I will completely understand if Daydream is not necessarily horror overtly – but it has hints of vampirism and malice and psychological terror so I’m going there. For the uninitiated, Daydream is one of the most important films to ever come out of Japan, yet its presence is sorely missed in Western film appreciation. Perhaps it’s the tangential relationship to pinku eiga, and that genre’s sordid tryst with pornography. After Suzuki Seijun’s classic Gate of Flesh, Daydream is one of the first mainstream Japanese films to contain nudity; it is also a trailblazer for what has become modern Japanese censorship with the introduction of “fogging”, or blurring of any offending images from incessant, prying eyes. After viewing director Takechi Tetsuji’s film, I have to admit I completely understand the method behind the creative madness. There was a time – and it is certainly not this time – when nudity and sexual provocation, as tools within the artistic medium, were viewed as political extremism. To depict sex was outside the bounds of decency and thus the law, and therefore the equivalent of an act of (culture) war. As the director himself says in a prelude statement, translated as best as I can make out the Japanese between the poor subtitled version I obtained and my own best guess:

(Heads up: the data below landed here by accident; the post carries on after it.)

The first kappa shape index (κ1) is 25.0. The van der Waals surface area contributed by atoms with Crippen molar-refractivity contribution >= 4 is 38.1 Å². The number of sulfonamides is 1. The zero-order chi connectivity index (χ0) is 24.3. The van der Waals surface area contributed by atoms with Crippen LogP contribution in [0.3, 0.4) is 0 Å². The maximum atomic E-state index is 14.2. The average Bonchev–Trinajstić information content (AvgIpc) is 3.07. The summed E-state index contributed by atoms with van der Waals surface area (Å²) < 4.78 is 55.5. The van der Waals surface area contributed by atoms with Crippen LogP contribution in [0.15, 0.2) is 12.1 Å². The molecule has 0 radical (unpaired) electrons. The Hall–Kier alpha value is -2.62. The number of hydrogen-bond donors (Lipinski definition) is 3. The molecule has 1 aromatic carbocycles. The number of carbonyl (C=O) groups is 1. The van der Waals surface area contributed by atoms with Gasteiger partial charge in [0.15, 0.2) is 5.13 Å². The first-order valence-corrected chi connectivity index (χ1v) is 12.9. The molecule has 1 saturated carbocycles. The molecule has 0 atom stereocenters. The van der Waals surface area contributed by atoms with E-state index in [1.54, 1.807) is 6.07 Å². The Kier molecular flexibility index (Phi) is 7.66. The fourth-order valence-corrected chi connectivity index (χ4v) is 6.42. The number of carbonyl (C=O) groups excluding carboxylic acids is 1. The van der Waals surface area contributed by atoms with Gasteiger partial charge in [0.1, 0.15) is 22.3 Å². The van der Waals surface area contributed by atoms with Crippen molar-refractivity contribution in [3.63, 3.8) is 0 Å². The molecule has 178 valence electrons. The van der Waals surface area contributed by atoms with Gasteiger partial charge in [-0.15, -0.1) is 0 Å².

In this work, Daydream, I deal with the problems of human nature and society in a dual statement. In this film, nudity stands as much for man’s extreme circumstance as it does for human alienation. It (film) is a medium prone to elevating a simple statement into social protest. – Takechi Tetsuji
Film does this better than any other genre by its unholy marriage of moving image and sound. Daydream’s title sequence is a brilliant assault on the psychological senses; a cacophony of disorienting imagery and suggestive sound design. In it, we get first a few violent dashes of white paint against canvas, as a woman makes heaving sounds off camera. As the credits progress, the paint intermingles with other shades of gray as the woman’s vocalization becomes more and more suggestive. The end of the montage is a visual whirlwind of sex and violence, without ever a bit of nudity or a single human presence.
Every image in this film is charged with sexual energy. We begin in a dentist’s office; he like to see two persons at once, probably to keep costs down. As he oscillates between the first and second patients, the camera dips and twirls, hinting suggestively that the apparati have more in mind than helping the dental hygiene of the patients. Through clever intercutting, very phallic technology is suggested to molest the mouths under the dentist’s care. The whole first 10 minutes feels like an awkward but deliberate offense of technology upon the human body. Things become even more important and awkward when Chieko (Michi Kanako) and Kurahashi (Ishihama Akira) arrive at the office. There is something immediately alluring to Kurahashi about Chieko’s presence but it is left unsaid. Soon, they are both opposite each other in the dentist’s office: what’s inside their mouths hurts, a little. They are offered brandy and sedatives. Soon, Kurahashi looks over to the young woman only to see the dentist unbutton her shirt, and stuff his face in her breasts.
Each day all through October, I’ll be writing my two cents on 31 horror films from the dark alleys, lost highways, and unexpected corners of cinema history. Here’s to the fringes!